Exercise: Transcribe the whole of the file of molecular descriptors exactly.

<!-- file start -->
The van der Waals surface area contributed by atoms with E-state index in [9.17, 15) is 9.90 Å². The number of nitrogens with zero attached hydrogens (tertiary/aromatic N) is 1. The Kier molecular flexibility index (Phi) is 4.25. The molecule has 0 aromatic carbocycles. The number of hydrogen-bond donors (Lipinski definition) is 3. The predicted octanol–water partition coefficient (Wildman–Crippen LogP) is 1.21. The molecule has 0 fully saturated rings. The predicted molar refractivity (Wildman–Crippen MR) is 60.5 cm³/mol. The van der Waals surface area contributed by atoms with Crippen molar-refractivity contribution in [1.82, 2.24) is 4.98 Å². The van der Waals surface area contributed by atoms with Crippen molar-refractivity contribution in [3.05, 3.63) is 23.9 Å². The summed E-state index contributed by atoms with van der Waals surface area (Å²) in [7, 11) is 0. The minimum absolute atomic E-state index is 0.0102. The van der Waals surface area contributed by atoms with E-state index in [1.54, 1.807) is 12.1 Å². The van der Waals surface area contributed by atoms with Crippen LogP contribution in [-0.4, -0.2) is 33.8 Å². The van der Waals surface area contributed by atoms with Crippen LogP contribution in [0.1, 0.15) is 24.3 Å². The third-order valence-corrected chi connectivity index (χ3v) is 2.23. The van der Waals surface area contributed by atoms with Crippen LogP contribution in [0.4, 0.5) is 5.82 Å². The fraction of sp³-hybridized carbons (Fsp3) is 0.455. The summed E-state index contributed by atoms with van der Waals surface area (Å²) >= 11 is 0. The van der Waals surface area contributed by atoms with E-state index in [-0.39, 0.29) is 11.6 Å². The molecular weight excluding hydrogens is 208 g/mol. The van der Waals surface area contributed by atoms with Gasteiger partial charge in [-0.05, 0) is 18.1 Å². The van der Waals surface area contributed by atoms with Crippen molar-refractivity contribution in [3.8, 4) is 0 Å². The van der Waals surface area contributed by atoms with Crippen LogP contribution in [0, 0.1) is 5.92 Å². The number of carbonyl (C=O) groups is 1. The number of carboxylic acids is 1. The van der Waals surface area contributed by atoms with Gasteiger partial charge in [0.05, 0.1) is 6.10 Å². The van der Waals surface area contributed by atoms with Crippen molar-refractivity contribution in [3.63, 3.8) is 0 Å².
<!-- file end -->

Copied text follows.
The van der Waals surface area contributed by atoms with E-state index in [9.17, 15) is 9.90 Å². The number of nitrogens with zero attached hydrogens (tertiary/aromatic N) is 1. The Kier molecular flexibility index (Phi) is 4.25. The molecule has 0 aromatic carbocycles. The number of hydrogen-bond donors (Lipinski definition) is 3. The predicted octanol–water partition coefficient (Wildman–Crippen LogP) is 1.21. The molecule has 0 fully saturated rings. The predicted molar refractivity (Wildman–Crippen MR) is 60.5 cm³/mol. The van der Waals surface area contributed by atoms with Crippen molar-refractivity contribution in [1.82, 2.24) is 4.98 Å². The van der Waals surface area contributed by atoms with Crippen molar-refractivity contribution in [3.05, 3.63) is 23.9 Å². The summed E-state index contributed by atoms with van der Waals surface area (Å²) in [7, 11) is 0. The minimum absolute atomic E-state index is 0.0102. The van der Waals surface area contributed by atoms with E-state index in [1.54, 1.807) is 12.1 Å². The van der Waals surface area contributed by atoms with Crippen LogP contribution in [-0.4, -0.2) is 33.8 Å². The van der Waals surface area contributed by atoms with Crippen LogP contribution in [0.1, 0.15) is 24.3 Å². The third-order valence-corrected chi connectivity index (χ3v) is 2.23. The van der Waals surface area contributed by atoms with Crippen LogP contribution in [0.4, 0.5) is 5.82 Å². The fraction of sp³-hybridized carbons (Fsp3) is 0.455. The summed E-state index contributed by atoms with van der Waals surface area (Å²) >= 11 is 0. The van der Waals surface area contributed by atoms with E-state index in [-0.39, 0.29) is 11.6 Å². The molecular weight excluding hydrogens is 208 g/mol. The van der Waals surface area contributed by atoms with Gasteiger partial charge in [-0.05, 0) is 18.1 Å². The van der Waals surface area contributed by atoms with Crippen molar-refractivity contribution in [3.8, 4) is 0 Å². The van der Waals surface area contributed by atoms with Crippen LogP contribution in [0, 0.1) is 5.92 Å². The number of carbonyl (C=O) groups is 1. The number of carboxylic acids is 1. The van der Waals surface area contributed by atoms with Gasteiger partial charge in [0.05, 0.1) is 6.10 Å². The van der Waals surface area contributed by atoms with Crippen molar-refractivity contribution in [3.63, 3.8) is 0 Å².